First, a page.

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Comment: Ahh ok (Score 2) 288

by Sycraft-fu (#48677559) Attached to: Why Lizard Squad Took Down PSN and Xbox Live On Christmas Day

Well since you are clearly a network security expert, please tell us how to secure a network against being taken out be a DDoS attack. Then post your IP, we'll see how you fair. Remember, you are the asshole and deserve Legal Penalties with Scary Caps if you can't stop it.

Here's a hint: There is no security against a DDoS attack. That's why assholes like Lizard Squad use them.

Comment: Ya pretty much (Score 2) 334

by Sycraft-fu (#48677339) Attached to: Paul Graham: Let the Other 95% of Great Programmers In

If the idea is to import the best of the best, well then the pay needs to be for that. You can't say you are after the best anything and then offer even average wages. The best can command high pay.

Now if that's not the idea, that's fair too, but stop trying to bullshit us about it. None of this "We only want the best but we want to bay substandard wages!" crap.

Comment: Ummmm... About twice in 16 years (Score 1) 112

by Sycraft-fu (#48661265) Attached to: Apple Pushes First Automated OS X Security Update

In my time in IT, that's what I've seen. There was an update to the 3com 905 drivers back in the day that BSOD's systems, since then there have been more rigorous driver testing. After that there was the recent Windows 7 update that had a problem on some systems. We didn't see any issues on any of our some 400 Windows 7 systems, but I did verify it was real. MS rolled it back with another automated patch.

Oh and I suppose XP SP3 though that wasn't automatic, and the only systems it "broke" were ones with Malware infections so I hardly count that.

So... ya... Personally, I'll take an issue ever decade or so in trade for having a system that it up to date. However, if you'd rather not patch your stuff go ahead, just don't do it on my network, I'll block you.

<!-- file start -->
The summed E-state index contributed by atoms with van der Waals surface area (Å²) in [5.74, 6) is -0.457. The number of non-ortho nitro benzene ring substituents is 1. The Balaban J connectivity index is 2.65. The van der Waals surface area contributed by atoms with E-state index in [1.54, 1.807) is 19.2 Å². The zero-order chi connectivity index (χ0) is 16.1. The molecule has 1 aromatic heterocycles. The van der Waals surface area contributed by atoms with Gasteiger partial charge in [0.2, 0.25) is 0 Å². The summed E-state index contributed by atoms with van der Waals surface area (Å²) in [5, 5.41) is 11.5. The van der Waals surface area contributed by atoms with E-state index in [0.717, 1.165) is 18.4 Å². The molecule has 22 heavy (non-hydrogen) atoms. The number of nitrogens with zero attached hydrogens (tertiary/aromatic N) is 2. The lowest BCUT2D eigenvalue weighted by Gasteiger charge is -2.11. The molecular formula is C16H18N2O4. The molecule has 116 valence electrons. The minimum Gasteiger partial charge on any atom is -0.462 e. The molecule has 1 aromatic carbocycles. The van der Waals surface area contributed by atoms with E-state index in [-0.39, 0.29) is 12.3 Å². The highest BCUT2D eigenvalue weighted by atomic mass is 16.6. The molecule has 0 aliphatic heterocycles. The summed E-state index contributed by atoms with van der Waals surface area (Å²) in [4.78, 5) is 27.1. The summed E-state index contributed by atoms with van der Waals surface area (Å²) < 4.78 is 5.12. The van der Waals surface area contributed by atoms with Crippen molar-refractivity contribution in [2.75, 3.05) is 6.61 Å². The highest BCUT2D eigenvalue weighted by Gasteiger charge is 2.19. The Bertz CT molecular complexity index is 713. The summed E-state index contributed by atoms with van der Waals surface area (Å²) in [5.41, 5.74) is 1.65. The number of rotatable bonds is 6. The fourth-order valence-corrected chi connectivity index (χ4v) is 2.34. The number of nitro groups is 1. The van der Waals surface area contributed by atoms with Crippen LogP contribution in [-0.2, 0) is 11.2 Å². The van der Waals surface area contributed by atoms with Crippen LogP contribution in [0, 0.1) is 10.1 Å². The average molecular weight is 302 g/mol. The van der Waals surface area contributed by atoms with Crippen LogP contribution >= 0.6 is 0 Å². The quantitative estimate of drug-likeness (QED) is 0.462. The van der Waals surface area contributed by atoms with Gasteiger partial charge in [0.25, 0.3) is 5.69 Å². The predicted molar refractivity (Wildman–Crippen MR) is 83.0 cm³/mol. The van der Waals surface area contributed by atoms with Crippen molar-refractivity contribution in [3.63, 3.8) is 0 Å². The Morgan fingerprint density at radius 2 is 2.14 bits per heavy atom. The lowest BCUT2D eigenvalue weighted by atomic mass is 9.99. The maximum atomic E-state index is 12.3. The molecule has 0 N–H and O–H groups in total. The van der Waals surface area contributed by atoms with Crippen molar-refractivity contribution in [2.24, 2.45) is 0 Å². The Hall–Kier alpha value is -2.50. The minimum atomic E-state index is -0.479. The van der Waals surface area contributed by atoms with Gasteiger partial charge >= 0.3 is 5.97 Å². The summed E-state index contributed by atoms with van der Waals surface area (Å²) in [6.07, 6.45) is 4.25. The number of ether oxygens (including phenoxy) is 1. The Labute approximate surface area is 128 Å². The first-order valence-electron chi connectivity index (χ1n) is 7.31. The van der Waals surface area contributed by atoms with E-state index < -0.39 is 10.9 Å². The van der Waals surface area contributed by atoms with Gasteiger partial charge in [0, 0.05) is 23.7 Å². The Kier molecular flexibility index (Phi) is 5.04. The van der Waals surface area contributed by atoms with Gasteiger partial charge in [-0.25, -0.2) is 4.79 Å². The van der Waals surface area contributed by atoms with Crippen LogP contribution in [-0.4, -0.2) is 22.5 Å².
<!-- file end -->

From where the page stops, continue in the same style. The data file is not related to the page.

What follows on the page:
Comment: E-Reader does work for some technical stuff ... (Score 5, Interesting) 172

by perpenso (#48658203) Attached to: Study: Light-Emitting Screens Before Bedtime Disrupt Sleep
I understand what you are getting at. I'll use an iPad Retina or laptop during the day to check technical books, reference manuals and other documentation.

However when reading at night its generally a more traditional book (history, sci fi, etc) on a Kindle PaperWhite, in my opinion, its equivalent to a paper book but more convenient. I feel it is a better experience even when compared to the lightest color tablets. Certainly it will vary from one technical field to another but I've had surprisingly good results when reading programming and software development books on the PaperWhite, not as good as a higher resolution color tablet but better than I expected and acceptable with respect to the illustrations and diagrams and such. Then again I haven't tried something like the latest edition of Foley and van Dam (a computer graphics text).

I see the refresh you speak of but its less than turning a paper page of a real book. As for the time you believe you are saving, maybe the faster refresh of a color tablet is not a win once you consider the sleep disruption and also the lowered productivity that results?

Comment: Money not in a bank account ... (Score 1) 170

by perpenso (#48655993) Attached to: Minecraft Creator Notch's $70 Million Mansion Recreated In Minecraft

That money goes back into the economy which is good for everybody

No it doesn't. People with that much money store it at the bank and the money just lies there. It doesn't make the economy work it just inflates somebody else' bank account.

It inflates the bank accounts of Apple, Google, Facebook, etc, and probably your state and local government too. Wealthy people generally don't put their money in a bank account and collect interest, they generally put it into some sort of investment portfolio where the money goes into stocks and bonds. Bonds would include both corporate and municipal bonds. Municipal bonds fund a lot of state and local infrastructure, and sadly boondoggle projects.